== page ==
What is eczema?

Eczema, also known as atopic dermatitis, is a chronic skin condition that causes dry, itchy, and inflamed patches of skin. Eczema can occur at any age, but it is more commonly diagnosed in children.


Who's at risk for eczema?

Eczema can affect people of all ages, races, and ethnicities, but it is more commonly diagnosed in people who have a family history of the condition or other allergies, such as asthma or hay fever.


What causes eczema?

The exact cause of eczema is unknown, but it is believed to be related to a combination of genetic, environmental, and immune system factors. People with eczema may have a weakened skin barrier, which can allow irritants and allergens to penetrate the skin and trigger an immune response.


How does eczema start?

Eczema may start with symptoms such as dry, itchy, and inflamed patches of skin, which may worsen with exposure to certain triggers, such as harsh soaps, fabrics, or weather conditions.


What are the symptoms of eczema?

The symptoms of eczema may vary depending on the type and severity of the condition, but may include:

  1. Dry, itchy, and inflamed patches of skin
  2. Redness and swelling of the affected area
  3. Crusting, scaling, or thickening of the skin
  4. Blisters or oozing lesions
  5. Skin discoloration or darkening


How is eczema diagnosed?

Diagnosing eczema involves a physical exam of the affected skin and may also involve tests to rule out other skin conditions, such as psoriasis or contact dermatitis. A healthcare provider may also perform allergy tests to identify potential triggers that may be contributing to the eczema.


How can eczema be treated?

Treatment for eczema may involve a range of interventions, including:

  1. Moisturizers and topical corticosteroids, which may help reduce inflammation and relieve itching
  2. Oral antihistamines or topical calcineurin inhibitors, which may help manage itching and inflammation
  3. Light therapy or phototherapy, which may help reduce inflammation and improve symptoms
  4. Biologic drugs, which may help manage severe eczema that does not respond to other treatments


What complications may occur with eczema?

If left untreated or poorly managed, eczema can lead to a range of complications, including:

  1. Skin infections, which may occur when bacteria or other pathogens enter the skin through open wounds or lesions
  2. Sleep disturbances, which may occur due to itching and discomfort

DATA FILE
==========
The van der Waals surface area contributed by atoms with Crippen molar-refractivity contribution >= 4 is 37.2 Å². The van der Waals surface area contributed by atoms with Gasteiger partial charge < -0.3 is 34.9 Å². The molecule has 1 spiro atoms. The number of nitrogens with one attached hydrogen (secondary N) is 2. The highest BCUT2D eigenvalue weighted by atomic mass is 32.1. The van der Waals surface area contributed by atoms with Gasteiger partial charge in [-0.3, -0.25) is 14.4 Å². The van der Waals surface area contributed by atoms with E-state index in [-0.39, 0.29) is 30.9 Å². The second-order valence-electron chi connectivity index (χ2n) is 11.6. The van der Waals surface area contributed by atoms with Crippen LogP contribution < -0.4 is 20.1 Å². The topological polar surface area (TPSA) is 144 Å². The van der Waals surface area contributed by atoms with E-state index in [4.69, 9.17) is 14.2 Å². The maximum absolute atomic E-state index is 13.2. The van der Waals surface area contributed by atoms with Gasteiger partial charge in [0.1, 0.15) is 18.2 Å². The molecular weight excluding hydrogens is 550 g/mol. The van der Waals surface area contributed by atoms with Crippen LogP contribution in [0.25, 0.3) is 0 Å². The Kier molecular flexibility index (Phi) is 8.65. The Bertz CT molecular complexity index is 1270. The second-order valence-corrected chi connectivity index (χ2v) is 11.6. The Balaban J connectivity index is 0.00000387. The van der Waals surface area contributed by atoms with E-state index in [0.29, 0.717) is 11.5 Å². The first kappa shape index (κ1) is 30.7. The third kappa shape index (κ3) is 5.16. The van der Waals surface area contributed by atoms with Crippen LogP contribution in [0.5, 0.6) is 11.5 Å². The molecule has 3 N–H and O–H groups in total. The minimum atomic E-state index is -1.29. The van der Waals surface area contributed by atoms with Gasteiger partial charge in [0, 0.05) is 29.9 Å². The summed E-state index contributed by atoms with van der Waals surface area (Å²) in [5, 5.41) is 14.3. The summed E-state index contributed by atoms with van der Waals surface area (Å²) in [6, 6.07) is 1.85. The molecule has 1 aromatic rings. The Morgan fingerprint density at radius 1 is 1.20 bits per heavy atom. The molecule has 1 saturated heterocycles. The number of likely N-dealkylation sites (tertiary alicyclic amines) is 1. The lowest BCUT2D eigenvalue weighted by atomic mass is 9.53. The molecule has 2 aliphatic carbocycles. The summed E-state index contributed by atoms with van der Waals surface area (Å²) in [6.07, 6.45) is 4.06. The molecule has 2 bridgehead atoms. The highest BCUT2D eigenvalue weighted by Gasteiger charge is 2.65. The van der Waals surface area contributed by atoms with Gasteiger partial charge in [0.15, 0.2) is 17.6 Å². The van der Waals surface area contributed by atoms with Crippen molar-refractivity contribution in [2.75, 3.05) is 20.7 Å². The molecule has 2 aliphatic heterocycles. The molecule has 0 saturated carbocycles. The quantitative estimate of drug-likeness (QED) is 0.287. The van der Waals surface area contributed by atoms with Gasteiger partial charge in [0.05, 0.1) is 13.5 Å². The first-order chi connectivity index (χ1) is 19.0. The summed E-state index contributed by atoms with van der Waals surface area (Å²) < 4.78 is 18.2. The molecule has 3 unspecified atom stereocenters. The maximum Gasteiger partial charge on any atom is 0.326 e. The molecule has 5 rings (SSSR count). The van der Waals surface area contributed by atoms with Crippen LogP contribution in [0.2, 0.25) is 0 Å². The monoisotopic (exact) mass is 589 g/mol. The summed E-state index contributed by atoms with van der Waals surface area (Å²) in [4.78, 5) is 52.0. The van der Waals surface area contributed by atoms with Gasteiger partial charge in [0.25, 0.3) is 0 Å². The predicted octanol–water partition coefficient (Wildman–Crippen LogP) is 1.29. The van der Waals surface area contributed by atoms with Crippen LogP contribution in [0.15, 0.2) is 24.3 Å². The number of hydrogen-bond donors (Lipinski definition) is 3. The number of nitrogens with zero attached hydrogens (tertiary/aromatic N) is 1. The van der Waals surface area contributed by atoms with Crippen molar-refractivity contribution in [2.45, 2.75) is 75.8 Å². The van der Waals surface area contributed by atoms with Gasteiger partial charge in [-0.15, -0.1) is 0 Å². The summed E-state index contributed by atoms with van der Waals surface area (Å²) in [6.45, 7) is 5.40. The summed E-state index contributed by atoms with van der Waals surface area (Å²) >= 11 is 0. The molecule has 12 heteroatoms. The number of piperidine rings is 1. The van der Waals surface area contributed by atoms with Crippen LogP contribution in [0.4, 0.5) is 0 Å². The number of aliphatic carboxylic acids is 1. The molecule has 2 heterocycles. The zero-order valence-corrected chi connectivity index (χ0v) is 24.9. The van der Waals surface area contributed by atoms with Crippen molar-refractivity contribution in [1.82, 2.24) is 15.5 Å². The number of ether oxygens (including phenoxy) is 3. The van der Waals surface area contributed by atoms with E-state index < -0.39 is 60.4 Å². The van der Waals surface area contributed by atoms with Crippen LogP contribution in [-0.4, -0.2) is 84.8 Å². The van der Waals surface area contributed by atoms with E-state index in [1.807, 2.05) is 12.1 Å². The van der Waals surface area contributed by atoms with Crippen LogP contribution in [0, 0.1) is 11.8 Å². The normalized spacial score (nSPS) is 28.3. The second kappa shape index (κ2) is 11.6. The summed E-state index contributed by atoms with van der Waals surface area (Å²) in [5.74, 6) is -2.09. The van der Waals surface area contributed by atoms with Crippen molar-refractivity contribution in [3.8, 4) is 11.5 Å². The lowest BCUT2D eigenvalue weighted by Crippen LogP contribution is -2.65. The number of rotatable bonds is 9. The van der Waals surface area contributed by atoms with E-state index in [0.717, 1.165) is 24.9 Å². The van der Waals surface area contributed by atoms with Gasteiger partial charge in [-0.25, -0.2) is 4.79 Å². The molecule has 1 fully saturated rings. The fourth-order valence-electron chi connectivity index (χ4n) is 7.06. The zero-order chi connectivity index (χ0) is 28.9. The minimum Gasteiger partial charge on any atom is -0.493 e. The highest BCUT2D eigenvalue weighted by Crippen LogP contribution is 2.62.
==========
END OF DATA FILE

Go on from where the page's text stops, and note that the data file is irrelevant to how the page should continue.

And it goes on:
3. Psychological or emotional issues, such as anxiety or depression related to the impact of eczema on quality of life


How can I prevent eczema?

Preventing eczema involves making healthy lifestyle choices and avoiding known triggers, such as:

  • Avoiding harsh soaps, detergents, and other irritants
  • Moisturizing the skin regularly to prevent dryness and cracking
  • Avoiding exposure to extreme temperatures or weather conditions
  • Identifying and avoiding allergens that may trigger eczema flares


Long-term management of eczema

Managing eczema over the long term involves ongoing monitoring of symptoms, regular healthcare provider visits, and following a treatment plan as prescribed by a healthcare provider. It may also involve making lifestyle changes to prevent eczema flares and participating in ongoing therapy or support groups to manage underlying psychological or emotional issues.


What is recent research saying about eczema?

Recent research in eczema has focused on developing new treatments and therapies to improve outcomes and prevent complications. Some of the promising areas of research include:

  1. Microbiome-based therapies, which involve targeting the skin microbiome to help reduce inflammation and improve skin barrier function
  2. Biologic drugs, which may help manage severe eczema by targeting specific immune system pathways that contribute to the condition
  3. Nutritional interventions, such as probiotics or dietary changes, which may help improve skin health and reduce inflammation


Where can I go for more information on eczema?

If you or someone you know has been diagnosed with eczema, it is important to seek help from a healthcare provider who specializes in the treatment of the condition. The following organizations also provide information and resources on eczema: